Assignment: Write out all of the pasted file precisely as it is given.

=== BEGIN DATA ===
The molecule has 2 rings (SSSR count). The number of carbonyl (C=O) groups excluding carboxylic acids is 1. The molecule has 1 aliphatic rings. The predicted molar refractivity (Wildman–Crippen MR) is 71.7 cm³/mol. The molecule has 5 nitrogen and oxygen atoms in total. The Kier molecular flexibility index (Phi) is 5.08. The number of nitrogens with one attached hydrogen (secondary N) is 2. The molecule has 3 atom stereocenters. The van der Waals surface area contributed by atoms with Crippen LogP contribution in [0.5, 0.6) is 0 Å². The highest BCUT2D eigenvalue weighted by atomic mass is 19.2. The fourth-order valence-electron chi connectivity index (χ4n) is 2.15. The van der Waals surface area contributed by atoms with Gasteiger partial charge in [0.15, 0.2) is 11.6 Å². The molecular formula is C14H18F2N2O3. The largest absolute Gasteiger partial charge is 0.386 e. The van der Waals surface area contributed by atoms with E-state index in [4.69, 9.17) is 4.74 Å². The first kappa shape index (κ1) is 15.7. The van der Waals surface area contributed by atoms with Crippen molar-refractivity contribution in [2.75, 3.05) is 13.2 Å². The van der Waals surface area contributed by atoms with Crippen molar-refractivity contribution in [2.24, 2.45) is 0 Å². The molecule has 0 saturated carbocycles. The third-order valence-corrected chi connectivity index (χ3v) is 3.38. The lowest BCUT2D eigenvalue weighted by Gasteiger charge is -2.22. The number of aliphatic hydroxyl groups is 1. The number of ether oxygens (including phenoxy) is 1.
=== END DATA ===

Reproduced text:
The molecule has 2 rings (SSSR count). The number of carbonyl (C=O) groups excluding carboxylic acids is 1. The molecule has 1 aliphatic rings. The predicted molar refractivity (Wildman–Crippen MR) is 71.7 cm³/mol. The molecule has 5 nitrogen and oxygen atoms in total. The Kier molecular flexibility index (Phi) is 5.08. The number of nitrogens with one attached hydrogen (secondary N) is 2. The molecule has 3 atom stereocenters. The van der Waals surface area contributed by atoms with Crippen LogP contribution in [0.5, 0.6) is 0 Å². The highest BCUT2D eigenvalue weighted by atomic mass is 19.2. The fourth-order valence-electron chi connectivity index (χ4n) is 2.15. The van der Waals surface area contributed by atoms with Gasteiger partial charge in [0.15, 0.2) is 11.6 Å². The molecular formula is C14H18F2N2O3. The largest absolute Gasteiger partial charge is 0.386 e. The van der Waals surface area contributed by atoms with E-state index in [4.69, 9.17) is 4.74 Å². The first kappa shape index (κ1) is 15.7. The van der Waals surface area contributed by atoms with Crippen molar-refractivity contribution in [2.75, 3.05) is 13.2 Å². The van der Waals surface area contributed by atoms with Crippen molar-refractivity contribution in [2.24, 2.45) is 0 Å². The molecule has 0 saturated carbocycles. The third-order valence-corrected chi connectivity index (χ3v) is 3.38. The lowest BCUT2D eigenvalue weighted by Gasteiger charge is -2.22. The number of aliphatic hydroxyl groups is 1. The number of ether oxygens (including phenoxy) is 1.